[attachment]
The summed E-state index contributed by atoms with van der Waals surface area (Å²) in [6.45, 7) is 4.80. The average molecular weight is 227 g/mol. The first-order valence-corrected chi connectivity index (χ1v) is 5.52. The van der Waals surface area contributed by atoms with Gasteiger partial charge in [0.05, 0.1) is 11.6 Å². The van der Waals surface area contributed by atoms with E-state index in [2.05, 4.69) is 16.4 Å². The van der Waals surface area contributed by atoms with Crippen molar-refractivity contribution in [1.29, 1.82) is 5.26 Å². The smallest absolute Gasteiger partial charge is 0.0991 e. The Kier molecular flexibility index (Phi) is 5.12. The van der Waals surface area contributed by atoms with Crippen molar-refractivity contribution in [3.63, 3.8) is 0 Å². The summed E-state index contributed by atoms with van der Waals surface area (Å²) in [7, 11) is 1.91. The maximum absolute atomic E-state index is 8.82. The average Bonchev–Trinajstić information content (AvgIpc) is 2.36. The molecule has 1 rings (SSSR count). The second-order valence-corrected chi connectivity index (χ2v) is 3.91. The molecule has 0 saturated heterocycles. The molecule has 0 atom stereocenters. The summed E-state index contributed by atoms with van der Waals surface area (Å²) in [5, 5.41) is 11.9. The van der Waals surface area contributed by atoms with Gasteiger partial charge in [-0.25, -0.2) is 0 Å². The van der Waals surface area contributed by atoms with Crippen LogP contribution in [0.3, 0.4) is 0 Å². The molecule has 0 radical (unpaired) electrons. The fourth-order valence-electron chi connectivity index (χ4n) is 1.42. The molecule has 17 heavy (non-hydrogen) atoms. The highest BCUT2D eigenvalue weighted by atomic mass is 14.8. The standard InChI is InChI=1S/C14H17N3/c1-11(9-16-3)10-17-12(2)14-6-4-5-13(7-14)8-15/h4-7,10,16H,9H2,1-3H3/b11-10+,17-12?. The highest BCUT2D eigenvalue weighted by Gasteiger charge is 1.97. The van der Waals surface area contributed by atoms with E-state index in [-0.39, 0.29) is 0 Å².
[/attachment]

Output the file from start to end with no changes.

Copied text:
The summed E-state index contributed by atoms with van der Waals surface area (Å²) in [6.45, 7) is 4.80. The average molecular weight is 227 g/mol. The first-order valence-corrected chi connectivity index (χ1v) is 5.52. The van der Waals surface area contributed by atoms with Gasteiger partial charge in [0.05, 0.1) is 11.6 Å². The van der Waals surface area contributed by atoms with E-state index in [2.05, 4.69) is 16.4 Å². The van der Waals surface area contributed by atoms with Crippen molar-refractivity contribution in [1.29, 1.82) is 5.26 Å². The smallest absolute Gasteiger partial charge is 0.0991 e. The Kier molecular flexibility index (Phi) is 5.12. The van der Waals surface area contributed by atoms with Crippen molar-refractivity contribution in [3.63, 3.8) is 0 Å². The summed E-state index contributed by atoms with van der Waals surface area (Å²) in [7, 11) is 1.91. The maximum absolute atomic E-state index is 8.82. The average Bonchev–Trinajstić information content (AvgIpc) is 2.36. The molecule has 1 rings (SSSR count). The second-order valence-corrected chi connectivity index (χ2v) is 3.91. The molecule has 0 saturated heterocycles. The molecule has 0 atom stereocenters. The summed E-state index contributed by atoms with van der Waals surface area (Å²) in [5, 5.41) is 11.9. The van der Waals surface area contributed by atoms with Gasteiger partial charge in [-0.25, -0.2) is 0 Å². The van der Waals surface area contributed by atoms with Crippen LogP contribution in [0.3, 0.4) is 0 Å². The molecule has 0 radical (unpaired) electrons. The fourth-order valence-electron chi connectivity index (χ4n) is 1.42. The molecule has 17 heavy (non-hydrogen) atoms. The highest BCUT2D eigenvalue weighted by atomic mass is 14.8. The standard InChI is InChI=1S/C14H17N3/c1-11(9-16-3)10-17-12(2)14-6-4-5-13(7-14)8-15/h4-7,10,16H,9H2,1-3H3/b11-10+,17-12?. The highest BCUT2D eigenvalue weighted by Gasteiger charge is 1.97. The van der Waals surface area contributed by atoms with E-state index in [-0.39, 0.29) is 0 Å².